McKay was a first-round pick of the Tampa Bay

Rays. He spent the season in Wappinger Falls, N.Y.,

with the Hudson Valley Renegades of the New

York-Pennsylvania League. A versatile athlete

who played first base and pitched in college, he

hit .232 and won his only pitching decision.

Shortstop Hairston was drafted in the fourth

round and spent 2017 in Appleton, Wisconsin,

with the Wisconsin Timber Rattlers, a Milwaukee

Brewers property in the Class A Midwest League.

He hit .210 and made 10 errors in 44 games.

Fitch, the Cards’ catcher, was drafted in the 13th

round by the Philadelphia Phillies. He split the

summer between the Lakewood (N.J.) Blue Claws

of the South Atlantic League and Williamsport

(Pa.) Crosscutters of the New York-Pennsylvania

League. Fitch hit only .217 at Lakewood, but .350

in Williamsport.

The point is, it’s a long haul for almost everybody,

even the best college players. But it’s all part of

the dream, a dream so many young athletes have

growing up.

Ellis recalled first dreaming the dream at

Jeffersonville High School, when he saw other

local players getting scouted by pro teams. “I

remember thinking, ‘I’m as good as these guys,

but I’m not getting any attention.’ So I changed

my thinking, and started working my butt off.”

He had been a shortstop in high school, but

Louisville coach Dan McDonnell moved him to

third in college because the Cardinals already had

slick-fielding Hairston. That makes Ellis’ prospects

on the Diamondbacks somewhat problematic.

They already have a third baseman. Jake Lamb

hit 30 home runs and drove in 105 runs last year.

And he’s only 26.

A scouting report on Ellis said defense is his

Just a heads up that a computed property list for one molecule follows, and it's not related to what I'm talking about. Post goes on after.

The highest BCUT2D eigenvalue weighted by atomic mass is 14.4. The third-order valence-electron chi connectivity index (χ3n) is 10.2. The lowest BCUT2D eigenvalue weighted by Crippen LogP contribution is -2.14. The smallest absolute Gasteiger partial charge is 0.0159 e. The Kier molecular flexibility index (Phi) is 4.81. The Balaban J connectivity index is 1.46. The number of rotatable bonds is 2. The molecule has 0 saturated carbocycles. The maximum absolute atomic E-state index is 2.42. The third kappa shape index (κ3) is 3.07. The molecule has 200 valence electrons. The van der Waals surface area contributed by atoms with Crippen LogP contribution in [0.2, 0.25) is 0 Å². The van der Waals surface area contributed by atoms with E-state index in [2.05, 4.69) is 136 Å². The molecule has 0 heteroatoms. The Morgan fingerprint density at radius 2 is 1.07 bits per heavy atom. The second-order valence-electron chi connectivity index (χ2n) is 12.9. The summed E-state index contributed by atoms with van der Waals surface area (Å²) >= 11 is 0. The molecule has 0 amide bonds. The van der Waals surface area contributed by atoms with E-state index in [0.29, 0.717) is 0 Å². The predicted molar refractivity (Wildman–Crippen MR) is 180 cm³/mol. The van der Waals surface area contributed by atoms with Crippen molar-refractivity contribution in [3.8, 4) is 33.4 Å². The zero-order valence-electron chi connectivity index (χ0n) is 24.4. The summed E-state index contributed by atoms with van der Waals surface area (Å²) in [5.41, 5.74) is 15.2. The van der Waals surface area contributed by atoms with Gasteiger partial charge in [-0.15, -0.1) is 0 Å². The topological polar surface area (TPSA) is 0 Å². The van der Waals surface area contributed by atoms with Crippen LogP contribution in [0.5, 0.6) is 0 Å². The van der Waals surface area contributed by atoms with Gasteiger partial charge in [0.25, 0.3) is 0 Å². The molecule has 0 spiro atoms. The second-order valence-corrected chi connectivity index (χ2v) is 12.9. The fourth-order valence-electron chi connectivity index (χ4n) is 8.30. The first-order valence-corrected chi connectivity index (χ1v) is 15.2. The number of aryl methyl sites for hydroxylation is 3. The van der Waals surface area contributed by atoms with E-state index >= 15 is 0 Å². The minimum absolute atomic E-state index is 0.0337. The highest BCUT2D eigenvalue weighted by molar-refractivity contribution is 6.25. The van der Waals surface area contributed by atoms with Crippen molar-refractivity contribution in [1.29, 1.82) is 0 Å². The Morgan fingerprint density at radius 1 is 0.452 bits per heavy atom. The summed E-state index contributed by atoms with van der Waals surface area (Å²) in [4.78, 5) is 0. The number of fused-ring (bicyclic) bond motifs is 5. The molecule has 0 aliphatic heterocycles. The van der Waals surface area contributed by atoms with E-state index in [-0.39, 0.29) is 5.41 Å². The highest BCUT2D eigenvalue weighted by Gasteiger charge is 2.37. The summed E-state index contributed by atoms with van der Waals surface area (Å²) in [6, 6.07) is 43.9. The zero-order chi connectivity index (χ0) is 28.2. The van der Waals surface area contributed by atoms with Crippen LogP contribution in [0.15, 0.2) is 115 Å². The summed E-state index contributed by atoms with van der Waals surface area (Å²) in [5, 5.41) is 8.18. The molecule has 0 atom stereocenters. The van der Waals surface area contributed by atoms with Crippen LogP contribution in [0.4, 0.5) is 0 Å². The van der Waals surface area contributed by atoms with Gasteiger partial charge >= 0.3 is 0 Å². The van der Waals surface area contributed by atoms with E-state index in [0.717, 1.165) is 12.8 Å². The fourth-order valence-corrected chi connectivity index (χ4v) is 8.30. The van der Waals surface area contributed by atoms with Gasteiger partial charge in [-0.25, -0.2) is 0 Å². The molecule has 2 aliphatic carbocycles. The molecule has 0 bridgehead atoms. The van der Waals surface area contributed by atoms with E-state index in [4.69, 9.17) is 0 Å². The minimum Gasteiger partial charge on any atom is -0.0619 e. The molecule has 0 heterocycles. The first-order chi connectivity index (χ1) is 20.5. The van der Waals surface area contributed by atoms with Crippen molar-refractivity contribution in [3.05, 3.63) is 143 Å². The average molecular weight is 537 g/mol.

biggest question mark – “lack of range” – and that

maybe first base is a better option. But the D-backs

also have a first baseman. Paul Goldschmidt hit

.297 last year, with 36 home runs and 120 RBIs. He

was third in the National League’s Most Valuable

Player voting.

Still, Ellis knows major league rosters are fluid.

Free agency makes everything unpredictable.

Who knows where Lamb or Goldschmidt will

be in two years?

More important, Ellis knows he can only worry

about Ellis. The rest will follow. “They haven’t

talked to me much yet about where I’ll be,” he

said. “Wherever I play, my expectation is to play

as well as I can play. They’ll put me where they put

me. I’ve just got to do what I’ve always done, by

preparing the way I prepare. Do the little things I

need to do, to make sure I’m on top of my game.”

There’s a level-headedness there about an

outcome Ellis can’t control except to prepare for

the best so he can expect the best. Partly, that’s

a work ethic first drilled into him by his high

school coach, Derek Ellis, who also happens to

be his father.

And partly, it’s the result of a faith he acquired

while in high school, when he was baptized by

his friend, “one of best decisions of my life, to

follow Jesus.”

He said he struggled a little bit as a high school

freshman, as so many freshmen do, not knowing

which crowd to follow. But since his baptism, he

said, “I know who my Lord and Savior is. And

life is easier when you have someone to rely on.

When times are hard or going well, through ups

and downs and struggles, it’s been good for me

to rely on my faith to get through those.”

He said he’s seen teammates make some choices

he wouldn’t have made, “not necessarily because

they’re bad people but because they haven’t had

a faith to help them out.”

There will be ups and downs in Ellis’ baseball

career, just because there are ups and downs in

that life for everybody. He seems well-equipped

to handle both.

And it’s not just because he can hit the fastball.

1

Louisville City: Get on The Bandwagon Now

1By Kevin Kernen | Photo by Christian Watson

In a city and a state divided along

college lines, Louisville City FC has become a

confluence of local fans, red and blue alike. Having

started their 2018 season in March, LouCity is on

the campaign to defend the laurels of the most

fruitful season to date, when the team collected

their conference regular season and playoff titles

en route to winning the league last November.

If you’ve been living under a rock since 2015,

LouCity has quickly branded itself as the most

exciting sports experience in the area. The vocal

support has created a pressure cooker of a home

advantage at Louisville Slugger Field, a reputation

that precedes the team across the league.

The league that “The Boys in Purple” makes their